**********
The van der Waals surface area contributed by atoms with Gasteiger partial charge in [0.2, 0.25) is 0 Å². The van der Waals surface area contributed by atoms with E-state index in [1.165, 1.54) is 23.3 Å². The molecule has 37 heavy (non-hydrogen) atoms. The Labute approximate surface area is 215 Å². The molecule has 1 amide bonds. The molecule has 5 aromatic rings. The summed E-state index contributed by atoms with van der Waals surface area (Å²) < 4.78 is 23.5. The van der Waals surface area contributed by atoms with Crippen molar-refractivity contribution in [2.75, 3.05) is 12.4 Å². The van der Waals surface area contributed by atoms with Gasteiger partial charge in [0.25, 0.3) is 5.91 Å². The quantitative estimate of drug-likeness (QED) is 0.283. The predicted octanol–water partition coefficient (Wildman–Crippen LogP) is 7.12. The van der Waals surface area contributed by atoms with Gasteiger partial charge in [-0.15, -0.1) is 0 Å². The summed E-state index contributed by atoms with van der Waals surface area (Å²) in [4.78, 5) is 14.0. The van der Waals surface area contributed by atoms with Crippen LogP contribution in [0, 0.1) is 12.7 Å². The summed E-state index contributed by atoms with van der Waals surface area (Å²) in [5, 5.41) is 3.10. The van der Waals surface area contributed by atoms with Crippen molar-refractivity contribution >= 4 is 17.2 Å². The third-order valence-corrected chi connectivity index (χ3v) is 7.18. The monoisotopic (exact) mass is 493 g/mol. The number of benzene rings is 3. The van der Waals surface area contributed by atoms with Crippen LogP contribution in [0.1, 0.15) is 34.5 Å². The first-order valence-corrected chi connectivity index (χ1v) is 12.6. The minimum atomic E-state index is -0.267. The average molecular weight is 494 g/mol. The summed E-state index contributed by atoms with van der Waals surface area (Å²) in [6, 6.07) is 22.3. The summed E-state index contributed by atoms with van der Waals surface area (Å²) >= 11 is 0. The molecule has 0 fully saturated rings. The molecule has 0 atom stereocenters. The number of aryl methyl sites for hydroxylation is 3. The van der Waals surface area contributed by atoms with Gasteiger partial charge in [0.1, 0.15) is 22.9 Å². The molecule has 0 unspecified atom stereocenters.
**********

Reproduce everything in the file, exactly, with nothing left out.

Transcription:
The van der Waals surface area contributed by atoms with Gasteiger partial charge in [0.2, 0.25) is 0 Å². The van der Waals surface area contributed by atoms with E-state index in [1.165, 1.54) is 23.3 Å². The molecule has 37 heavy (non-hydrogen) atoms. The Labute approximate surface area is 215 Å². The molecule has 1 amide bonds. The molecule has 5 aromatic rings. The summed E-state index contributed by atoms with van der Waals surface area (Å²) < 4.78 is 23.5. The van der Waals surface area contributed by atoms with Crippen molar-refractivity contribution in [2.75, 3.05) is 12.4 Å². The van der Waals surface area contributed by atoms with Gasteiger partial charge in [0.25, 0.3) is 5.91 Å². The quantitative estimate of drug-likeness (QED) is 0.283. The predicted octanol–water partition coefficient (Wildman–Crippen LogP) is 7.12. The van der Waals surface area contributed by atoms with Gasteiger partial charge in [-0.15, -0.1) is 0 Å². The summed E-state index contributed by atoms with van der Waals surface area (Å²) in [4.78, 5) is 14.0. The van der Waals surface area contributed by atoms with Crippen LogP contribution in [0, 0.1) is 12.7 Å². The summed E-state index contributed by atoms with van der Waals surface area (Å²) in [5, 5.41) is 3.10. The van der Waals surface area contributed by atoms with Crippen molar-refractivity contribution >= 4 is 17.2 Å². The third-order valence-corrected chi connectivity index (χ3v) is 7.18. The monoisotopic (exact) mass is 493 g/mol. The number of benzene rings is 3. The van der Waals surface area contributed by atoms with Crippen LogP contribution in [0.1, 0.15) is 34.5 Å². The first-order valence-corrected chi connectivity index (χ1v) is 12.6. The minimum atomic E-state index is -0.267. The average molecular weight is 494 g/mol. The summed E-state index contributed by atoms with van der Waals surface area (Å²) in [6, 6.07) is 22.3. The summed E-state index contributed by atoms with van der Waals surface area (Å²) >= 11 is 0. The molecule has 0 fully saturated rings. The molecule has 0 atom stereocenters. The number of aryl methyl sites for hydroxylation is 3. The van der Waals surface area contributed by atoms with Gasteiger partial charge in [0.1, 0.15) is 22.9 Å². The molecule has 0 unspecified atom stereocenters.